Tiger Woods has never hidden his contempt for the concept of team golf. Shortly after winning a routine million dollars or so on his own behalf six years ago, he was challenged over his lack of enthusiasm when he arrived at The Belfry, which of course was gripped by the usual Ryder Cup fever.
The Tiger was dressed so heavily in languor he might have been wearing a cloak. "I've never been taken with the idea," he finally admitted.
Team golf had always been for him, he explained, a bit like canoe racing – utterly futile if your team-mates couldn't paddle a lick.
Imagine, then, how he might feel operating under the captaincy of Nick Faldo and in a foxhole also occupied by Ian Poulter. We can assume he would find it about as stimulating as bridge night with some of his more elderly and cantankerous Florida neighbours.
Certainly, the bitterness generated by the controversy over Faldo's wild-card picks, the grinding sense that what we have is not the forging of a team but the resurrection of old feuds and the creation of new ones, is a reminder that in at least one basic way Woods is right.
Golf is not a team game. The success of the Ryder Cup, in European eyes at least, in recent years has thus been a small miracle of subdued individualism – and ego, but one that was surely never going to have an indefinite shelf life.
It has also, let's be honest, substantially obscured a decade of near total European failure in major tournaments, one only now redeemed by the spectacular emergence of Padraig Harrington. When Faldo's predecessor Ian Woosnam carried Europe to a third straight victory at the K Club two years ago, having survived his own firestorm of anger from Thomas Bjorn, he announced, from beneath the foam of champagne and Guinness, that we had just witnessed the greatest weekend in history. Perhaps it was precisely at that moment that the civilising aims of the founder, old Sam Ryder, might possibly have been said to have run their course.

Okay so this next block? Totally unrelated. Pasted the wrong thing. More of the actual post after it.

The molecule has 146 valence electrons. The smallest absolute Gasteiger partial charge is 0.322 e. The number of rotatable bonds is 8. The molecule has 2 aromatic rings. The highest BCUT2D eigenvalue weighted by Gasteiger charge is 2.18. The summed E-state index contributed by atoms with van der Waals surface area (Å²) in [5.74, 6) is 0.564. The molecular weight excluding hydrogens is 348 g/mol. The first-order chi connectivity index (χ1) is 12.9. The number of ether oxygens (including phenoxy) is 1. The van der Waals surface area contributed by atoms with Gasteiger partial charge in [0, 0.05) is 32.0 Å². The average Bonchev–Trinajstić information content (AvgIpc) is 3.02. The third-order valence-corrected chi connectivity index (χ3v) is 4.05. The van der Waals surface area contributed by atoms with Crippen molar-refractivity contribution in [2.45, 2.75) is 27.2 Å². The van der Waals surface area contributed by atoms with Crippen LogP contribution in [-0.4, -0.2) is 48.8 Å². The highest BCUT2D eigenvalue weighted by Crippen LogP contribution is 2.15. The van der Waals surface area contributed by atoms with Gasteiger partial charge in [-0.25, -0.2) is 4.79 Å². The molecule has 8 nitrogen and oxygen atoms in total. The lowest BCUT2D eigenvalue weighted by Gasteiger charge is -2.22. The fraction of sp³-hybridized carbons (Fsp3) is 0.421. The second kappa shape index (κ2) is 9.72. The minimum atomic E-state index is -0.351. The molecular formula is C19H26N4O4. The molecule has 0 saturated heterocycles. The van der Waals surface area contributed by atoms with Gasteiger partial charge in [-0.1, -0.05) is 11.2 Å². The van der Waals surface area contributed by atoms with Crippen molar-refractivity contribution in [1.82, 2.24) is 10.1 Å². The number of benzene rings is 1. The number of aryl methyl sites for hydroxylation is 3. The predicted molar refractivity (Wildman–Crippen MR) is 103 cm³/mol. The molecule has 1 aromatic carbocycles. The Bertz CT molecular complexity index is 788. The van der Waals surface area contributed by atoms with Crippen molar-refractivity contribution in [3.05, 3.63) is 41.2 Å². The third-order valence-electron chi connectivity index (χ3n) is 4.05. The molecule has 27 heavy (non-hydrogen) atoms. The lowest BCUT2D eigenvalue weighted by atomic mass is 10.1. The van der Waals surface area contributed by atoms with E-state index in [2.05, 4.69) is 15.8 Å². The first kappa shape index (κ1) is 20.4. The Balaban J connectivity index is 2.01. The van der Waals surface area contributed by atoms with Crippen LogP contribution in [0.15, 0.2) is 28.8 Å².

The fear here, certainly, is that the current acrid build-up to the contest in Valhalla, Kentucky, later this month is confirming one concern that was hard to shake in the euphoria that engulfed Co Kildare.
It is that the Ryder Cup and its participants are beginning to take themselves far too seriously, and that something intended as a pleasant diversion, a meandering, agreeable walk among the flowers and the reflections urged upon all pros by the great Walter Hagen, has been inflated out of all proportion to its true value in a game that will always be the ultimate test of individual, and not collective, nerve and skill.
The new, and debilitating, element is a much wider and deeper level of rancour and maybe this was inevitable the moment Faldo was appointed. Britain's best golfer by a mile, a phenomenon of application which was apparent enough when, as a teenager in Welwyn Garden City, he announced that his greatest ambition was to become a golf machine, Faldo, let's face it, has proved himself perfectly capable of causing dissension at a vicarage bun fight. But put him in charge of fellow golfers who, until the breakout of Harrington, so clearly belonged on a different, lesser planet and the capacity for friction, was as it has proved, almost boundless.
Certainly, it is hard not to see the elevation of the equally abrasive Poulter by Faldo above such Ryder Cup legends as Darren Clarke and Colin Montgomerie as something rather more than a selector's whim.
The effect within the European locker room is sure to be devastating, and not only because of a camaraderie that sometimes in the past has been as cloying as it has been ferocious. Clarke and Montgomerie, even with the Scot so currently out of sorts on the course, were sure to have brought more of a chill to American hearts than a Poulter who failed to qualify automatically and then, while men of much greater distinction battled it out at Gleneagles at the weekend, sat back and waited for the call from his new friend and patron Faldo.
One cynical reaction is that Poulter's spirited play and cool putting along the back nine at Royal Birkdale in July, and second place, was an achievement far less spectacular than his making of rapport with Faldo, who, of course, not so long ago had a letter of encouragement to a Ryder Cup team thrown into a wastepaper basket.